Agenda for the Vlerick Sales Conference

Customer Value Creation: Salesperson as a Knowledge Broker

9.00am – 10.30am: Customer value co-creation

Speaker: Prof. Dr. Regis Lemmens, Antwerp Management School and at Cranfield University (UK)
Most organizations are struggling to cope with the increasing rate of competition. Their margins are decreasing. Their customers are no longer loyal and they are shopping to find the best price. Traditional sales tactics are no longer working and will be completely out by 2020. Are you ready to face the future?
During this presentation the participants will be asked to reflect on the past trends in their own organization and how it has created the sales force that exists today. Using a series of cases the participants will look at the future trends that are affecting their markets and customers. The aim of this presentation consists of creating awareness of the current and future trends in sales and to who how other organization are dealing which their trends.

10.30am-11am: Break

11.00am -12.30pm: Sales as a value coach

Speaker: Marc Abels, Deloitte:
In today’s environment where all product information is readily available online, where buyers are supposedly 67% through the buying process and where sales orders are automated,
How can you as a Sales Person still make the difference with your customers?
Is it through social selling, pro-active selling (targeting customers before they are a lead) or maybe insights selling ? Many trends have been arising in the Sales area to keep the role of the Sales person relevant and valuable to the customer.
At Monitor, we believe the key success factor for Sales is becoming a true “value coach” to your customers.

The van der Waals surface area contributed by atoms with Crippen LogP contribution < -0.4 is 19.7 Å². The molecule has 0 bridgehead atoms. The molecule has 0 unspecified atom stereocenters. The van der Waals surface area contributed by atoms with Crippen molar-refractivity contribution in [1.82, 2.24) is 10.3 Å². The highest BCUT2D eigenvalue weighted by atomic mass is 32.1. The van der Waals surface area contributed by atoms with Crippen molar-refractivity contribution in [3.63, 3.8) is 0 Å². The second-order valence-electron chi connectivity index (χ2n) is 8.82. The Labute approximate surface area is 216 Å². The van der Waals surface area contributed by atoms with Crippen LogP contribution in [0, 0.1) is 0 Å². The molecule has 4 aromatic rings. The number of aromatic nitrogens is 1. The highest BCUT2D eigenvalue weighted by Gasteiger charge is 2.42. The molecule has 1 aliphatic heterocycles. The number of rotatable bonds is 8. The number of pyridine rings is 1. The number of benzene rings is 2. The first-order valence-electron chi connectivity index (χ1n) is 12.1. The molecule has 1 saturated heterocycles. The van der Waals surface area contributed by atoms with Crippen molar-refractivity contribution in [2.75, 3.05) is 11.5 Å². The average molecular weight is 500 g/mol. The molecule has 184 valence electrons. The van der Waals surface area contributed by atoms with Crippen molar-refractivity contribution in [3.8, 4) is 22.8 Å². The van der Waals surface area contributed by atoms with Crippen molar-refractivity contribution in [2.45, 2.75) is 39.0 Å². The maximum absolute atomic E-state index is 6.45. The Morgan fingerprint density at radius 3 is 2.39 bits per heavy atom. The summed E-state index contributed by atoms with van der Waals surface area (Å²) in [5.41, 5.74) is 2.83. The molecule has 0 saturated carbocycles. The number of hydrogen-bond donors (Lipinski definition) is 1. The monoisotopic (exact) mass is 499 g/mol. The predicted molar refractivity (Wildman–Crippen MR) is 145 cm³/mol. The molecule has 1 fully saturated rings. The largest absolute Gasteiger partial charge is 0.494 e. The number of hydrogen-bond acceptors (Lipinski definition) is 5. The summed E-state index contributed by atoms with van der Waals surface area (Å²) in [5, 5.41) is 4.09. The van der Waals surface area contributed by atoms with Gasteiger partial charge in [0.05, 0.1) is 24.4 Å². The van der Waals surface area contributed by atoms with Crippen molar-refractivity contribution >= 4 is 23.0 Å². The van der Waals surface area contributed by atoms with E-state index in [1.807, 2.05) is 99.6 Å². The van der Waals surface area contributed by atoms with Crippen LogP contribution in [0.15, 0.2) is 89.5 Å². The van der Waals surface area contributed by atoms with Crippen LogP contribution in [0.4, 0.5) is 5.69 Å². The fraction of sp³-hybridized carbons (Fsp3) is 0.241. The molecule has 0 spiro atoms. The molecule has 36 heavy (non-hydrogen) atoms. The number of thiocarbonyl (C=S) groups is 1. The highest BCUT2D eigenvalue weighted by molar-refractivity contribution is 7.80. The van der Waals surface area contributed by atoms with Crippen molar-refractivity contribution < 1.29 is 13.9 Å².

Sales needs to help their customers express the value of buying their products and services, because if Sales is not able to do this, how can you expect the customer to do this?

12.00m – 12.30pm: Tools to help salespeople be more productive

Speaker : Jurgen Heyman, Salesflare
For decades companies have poured in serious amounts of funds in the training and development of their salesforces. Yet they did not have any way to measure whether that money was well spent.
Pretty much as with marketing where you do not know which 50% of your budget is wasted, these development efforts are a demonstration of a “spray and pray” approach.
Going forward there is the possibility to organize the development of sales team capabilities with a rigourous approach to determining the performance gaps need to be addressed, how to develop those just in time and also measure the results of your efforts. All this by means of a just in time, platform based training approach. “Training as a Service”

12.30pm – 1.30pm: Lunch

1.30pm – 3pm: Influencing the internal stakeholders

Speaker: Prof. Barney Jordaan, Vlerick Business School 
Often we go into negotiation situations (with internal or external parties) unprepared, inflexibly and without due regard to the needs, fears and motivations of the persons we try to persuade. Having a good idea, product or service is not enough to provide us with the power to persuade others: how much leverage (or persuasive power) we have depends on the extent to which the other person values the resources we control. In this session we’ll explore, in an interactive manner, what works in trying to persuade others and what does not.

3.pm-3.30pm: Break

3.30pm-5pm: Salespeople as Knowledge brokers

Speaker: Prof. Dr. Bryan Hochstein, University of Alabama & Prof. Dr. Deva Rangarajan, Vlerick Business School
Change in the power that customers possess during sales interactions is impacting the way that we sell. This session will provide a better understanding of where customer power comes from, with a specific emphasis on information driven empowerment. Topics of discussion focus on roadblocks that salespeople face based on how customers process (or choose not to process) salesperson provided information, and effective strategies for salespeople to overcome these roadblocks.

5pm-6pm: Reception

Accreditations
& Rankings

Equis Association of MBAs AACSB Financial Times